In this episode of “Did you know..?” we take another look at some C language tips.
- Character and string constants
- Not initializing pointers
- Wrong loops
Character and string constants
The C language considers character and string constants as very different things.
Character constants should be enclosed in single quotes.
Mixing them up will result in a compiler error. String constants should be enclosed in double quotes.
(String constants act as a pointer to the string.)
Prototypes will tell the compiler important features of a function: the return type and the parameters
of the function. If no prototype is given, the compiler assumes that the function returns an int and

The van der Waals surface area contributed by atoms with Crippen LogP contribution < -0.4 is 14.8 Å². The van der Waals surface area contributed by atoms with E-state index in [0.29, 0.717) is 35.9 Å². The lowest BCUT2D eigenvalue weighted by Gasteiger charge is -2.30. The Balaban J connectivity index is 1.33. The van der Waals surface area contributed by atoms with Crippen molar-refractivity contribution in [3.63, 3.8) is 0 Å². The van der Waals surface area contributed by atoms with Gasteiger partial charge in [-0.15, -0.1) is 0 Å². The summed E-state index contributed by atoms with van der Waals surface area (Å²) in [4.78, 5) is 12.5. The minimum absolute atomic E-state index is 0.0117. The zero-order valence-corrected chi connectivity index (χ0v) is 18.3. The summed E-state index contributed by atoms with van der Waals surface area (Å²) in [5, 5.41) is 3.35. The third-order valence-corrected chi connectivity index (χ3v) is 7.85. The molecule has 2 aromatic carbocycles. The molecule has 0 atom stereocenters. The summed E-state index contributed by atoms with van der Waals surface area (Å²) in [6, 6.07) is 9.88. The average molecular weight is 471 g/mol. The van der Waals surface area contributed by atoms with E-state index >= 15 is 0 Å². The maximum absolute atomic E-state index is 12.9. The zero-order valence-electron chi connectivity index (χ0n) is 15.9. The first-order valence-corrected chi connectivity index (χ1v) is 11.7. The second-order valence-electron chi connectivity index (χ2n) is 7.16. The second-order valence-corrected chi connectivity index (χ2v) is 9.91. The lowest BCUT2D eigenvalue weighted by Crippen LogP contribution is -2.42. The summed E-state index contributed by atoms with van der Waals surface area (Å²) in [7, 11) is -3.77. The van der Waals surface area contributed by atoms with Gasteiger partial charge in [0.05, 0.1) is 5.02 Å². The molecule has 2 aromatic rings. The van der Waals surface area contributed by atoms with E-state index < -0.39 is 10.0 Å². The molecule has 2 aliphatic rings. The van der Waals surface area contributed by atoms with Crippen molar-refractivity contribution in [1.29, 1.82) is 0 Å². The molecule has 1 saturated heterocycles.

can take any number of parameters of any type. So a prototype must be used if the function does not return an int.
Not initializing pointers
Anytime you use a pointer; you should make sure that it points to a variable.
If a pointer doesn’t point to a variable you most likely get a segmentation fault / coredump error on UNIX/Linux or
a general protection fault under Windows.
You have to be careful that you don’t put a semicolon behind a loop. Example: while(z > 10); The semicolon after the while statement will cause an infinite loop. Another common loop error is to iterate one to many times or one too few. So make sure that your loop conditions are correct.